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RESOURCE CENTER AND ARCHIVES

South Park continues tradition of racial harmonycomment (0)

September 21, 2000

By Lauren Brooks


The festive air at South Park Baptist Church’s recent pastor installation service resembled a wedding more than a church meeting.

   

The happy occasion was a celebration of the joining of this Birmingham church and its new pastor, Amos L. Crews Jr.

   

Crews was formerly an associate pastor at Harmony Street Baptist Church, also in Birmingham, so the sanctuary was mixed with South Park members and many guests from Harmony Street who had come to give their blessing on this union.

   

Friends, co-workers and partners in ministry spoke words of encouragement to Crews and his family and also challenged him as he begins his new role as head pastor.

   

The choir from Harmony Baptist Church sang inspirational and uplifting songs and led the congregation in joyful worship. Gary Slaughter, pastor of Harmony Baptist Church, preached the installation message.

   

Crews became pastor at South Park Aug. 1, but church members wanted to do some cleaning and painting before having the installation service Sept. 10.

    

For the month that Crews has served at the church, attendance on Sunday and Wednesday has increased and the choir has been reorganized.

    

About 40 attend the Sunday service and about 25 come for Bible study on Wednesday.

    

“I believe God made me a builder and South Park needs a builder,” Crews said. “We are dedicated to building a multiracial, multiethnic congregation and it seems to be working well so far.”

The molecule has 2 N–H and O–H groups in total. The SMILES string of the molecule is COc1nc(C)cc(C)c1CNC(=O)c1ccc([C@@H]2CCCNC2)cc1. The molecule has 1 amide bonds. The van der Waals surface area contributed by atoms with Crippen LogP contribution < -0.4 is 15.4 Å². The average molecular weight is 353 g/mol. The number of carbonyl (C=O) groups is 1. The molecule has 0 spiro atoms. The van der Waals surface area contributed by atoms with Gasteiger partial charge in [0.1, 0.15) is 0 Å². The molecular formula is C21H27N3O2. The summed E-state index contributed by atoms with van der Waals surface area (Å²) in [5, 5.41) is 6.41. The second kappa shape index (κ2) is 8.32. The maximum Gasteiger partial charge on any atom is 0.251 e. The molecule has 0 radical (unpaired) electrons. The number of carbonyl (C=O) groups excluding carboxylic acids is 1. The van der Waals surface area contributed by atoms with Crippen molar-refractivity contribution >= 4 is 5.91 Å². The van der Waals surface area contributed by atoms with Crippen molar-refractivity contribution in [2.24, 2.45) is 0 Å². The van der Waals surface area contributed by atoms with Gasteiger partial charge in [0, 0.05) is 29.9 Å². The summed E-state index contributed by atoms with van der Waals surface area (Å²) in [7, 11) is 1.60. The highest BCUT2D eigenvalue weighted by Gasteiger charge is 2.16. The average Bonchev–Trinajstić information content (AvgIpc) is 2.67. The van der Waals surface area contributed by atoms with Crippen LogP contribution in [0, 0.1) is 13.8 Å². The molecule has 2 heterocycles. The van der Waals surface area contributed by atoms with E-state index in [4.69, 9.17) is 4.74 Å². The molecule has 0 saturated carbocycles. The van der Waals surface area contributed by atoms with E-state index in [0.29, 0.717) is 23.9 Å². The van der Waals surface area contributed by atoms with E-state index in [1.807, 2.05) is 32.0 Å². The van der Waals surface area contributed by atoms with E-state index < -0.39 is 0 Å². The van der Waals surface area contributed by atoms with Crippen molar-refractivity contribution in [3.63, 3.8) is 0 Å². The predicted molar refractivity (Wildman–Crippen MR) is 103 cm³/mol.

South Park Baptist Church is on the corner of Pearson Avenue and South Park Road in Birmingham.

    

When the church was established in 1940, the area and the congregation were white.

    

Over the past 60 years, the neighborhood has changed and so has the membership of South Park.

    

In 1987, Jim Hendrix came to the church as pastor. In 1992, the congregation of South Park decided to reach out to the changing community around the church and brought in some black leadership to serve on staff.

    

The congregation became racially mixed and has been ever since. In August 1995, the church called Hugh Foster, who is black, to be its pastor and Hendrix stayed as pastor emeritus. Foster resigned in January 2000 and Hendrix was the interim pastor until Crews came in August.

Standing strong

    

The church has been through many transitions but because of its central location in the community and dedication of members, its doors have remained open despite adverse circumstances.

    

“These past few years we’ve had a transient group, but the church has touched many lives,” said Polly Hendrix, wife of Jim Hendrix.

    

“The church decided to stay and not run from its problems but minister to the community it’s in. We’re in a good spot to be a witness,” she said.

    

Crews agrees that the church can have an impact on the surrounding area and they are already working on efforts toward making this a reality.

    

“We’ll try reaching them through evangelizing in the neighborhood and figuring out needs in the community and meeting them,” he said.

    

He specifically mentioned wanting to minister through parenting classes, support for single mothers, after-school tutoring, revivals and open houses.

    

Crews is currently pursuing a degree in pastoral studies at Easonion Baptist College, Birmingham.

    

He was licensed and ordained by E.B. Wilson at Harmony Street Baptist Church. He is married to Sharon Crews, and they have four sons.

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